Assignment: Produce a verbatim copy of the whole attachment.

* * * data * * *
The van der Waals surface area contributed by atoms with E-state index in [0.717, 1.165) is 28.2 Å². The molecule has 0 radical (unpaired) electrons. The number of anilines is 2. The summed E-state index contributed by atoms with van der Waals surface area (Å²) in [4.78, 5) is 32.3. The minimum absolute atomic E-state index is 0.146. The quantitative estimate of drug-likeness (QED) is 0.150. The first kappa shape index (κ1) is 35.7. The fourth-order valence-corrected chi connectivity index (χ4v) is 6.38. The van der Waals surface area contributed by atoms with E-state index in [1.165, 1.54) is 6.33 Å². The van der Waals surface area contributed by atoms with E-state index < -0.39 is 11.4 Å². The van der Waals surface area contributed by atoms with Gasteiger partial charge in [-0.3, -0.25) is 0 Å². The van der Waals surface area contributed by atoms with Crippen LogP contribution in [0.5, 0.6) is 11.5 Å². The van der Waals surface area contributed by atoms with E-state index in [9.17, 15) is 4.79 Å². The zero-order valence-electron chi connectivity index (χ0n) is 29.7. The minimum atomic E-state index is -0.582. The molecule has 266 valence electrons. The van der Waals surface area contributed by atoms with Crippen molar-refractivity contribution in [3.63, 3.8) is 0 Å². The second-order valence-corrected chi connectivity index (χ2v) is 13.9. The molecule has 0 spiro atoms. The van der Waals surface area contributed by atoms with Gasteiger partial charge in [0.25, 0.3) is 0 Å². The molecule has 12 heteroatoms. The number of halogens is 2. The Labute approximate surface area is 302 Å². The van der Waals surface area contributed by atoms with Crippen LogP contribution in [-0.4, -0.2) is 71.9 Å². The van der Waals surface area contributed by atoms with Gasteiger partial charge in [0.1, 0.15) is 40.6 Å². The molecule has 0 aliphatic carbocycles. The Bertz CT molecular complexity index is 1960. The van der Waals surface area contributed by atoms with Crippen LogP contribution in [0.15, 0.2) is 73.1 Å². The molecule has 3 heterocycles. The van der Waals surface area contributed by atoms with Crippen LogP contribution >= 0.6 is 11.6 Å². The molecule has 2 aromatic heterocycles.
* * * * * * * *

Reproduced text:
The van der Waals surface area contributed by atoms with E-state index in [0.717, 1.165) is 28.2 Å². The molecule has 0 radical (unpaired) electrons. The number of anilines is 2. The summed E-state index contributed by atoms with van der Waals surface area (Å²) in [4.78, 5) is 32.3. The minimum absolute atomic E-state index is 0.146. The quantitative estimate of drug-likeness (QED) is 0.150. The first kappa shape index (κ1) is 35.7. The fourth-order valence-corrected chi connectivity index (χ4v) is 6.38. The van der Waals surface area contributed by atoms with E-state index in [1.165, 1.54) is 6.33 Å². The van der Waals surface area contributed by atoms with E-state index < -0.39 is 11.4 Å². The van der Waals surface area contributed by atoms with Gasteiger partial charge in [-0.3, -0.25) is 0 Å². The van der Waals surface area contributed by atoms with Crippen LogP contribution in [0.5, 0.6) is 11.5 Å². The van der Waals surface area contributed by atoms with E-state index in [9.17, 15) is 4.79 Å². The zero-order valence-electron chi connectivity index (χ0n) is 29.7. The minimum atomic E-state index is -0.582. The molecule has 266 valence electrons. The van der Waals surface area contributed by atoms with Crippen molar-refractivity contribution in [3.63, 3.8) is 0 Å². The second-order valence-corrected chi connectivity index (χ2v) is 13.9. The molecule has 0 spiro atoms. The van der Waals surface area contributed by atoms with Gasteiger partial charge in [0.25, 0.3) is 0 Å². The molecule has 12 heteroatoms. The number of halogens is 2. The Labute approximate surface area is 302 Å². The van der Waals surface area contributed by atoms with Crippen LogP contribution in [-0.4, -0.2) is 71.9 Å². The van der Waals surface area contributed by atoms with Gasteiger partial charge in [0.1, 0.15) is 40.6 Å². The molecule has 0 aliphatic carbocycles. The Bertz CT molecular complexity index is 1960. The van der Waals surface area contributed by atoms with Crippen LogP contribution in [0.15, 0.2) is 73.1 Å². The molecule has 3 heterocycles. The van der Waals surface area contributed by atoms with Crippen LogP contribution >= 0.6 is 11.6 Å². The molecule has 2 aromatic heterocycles.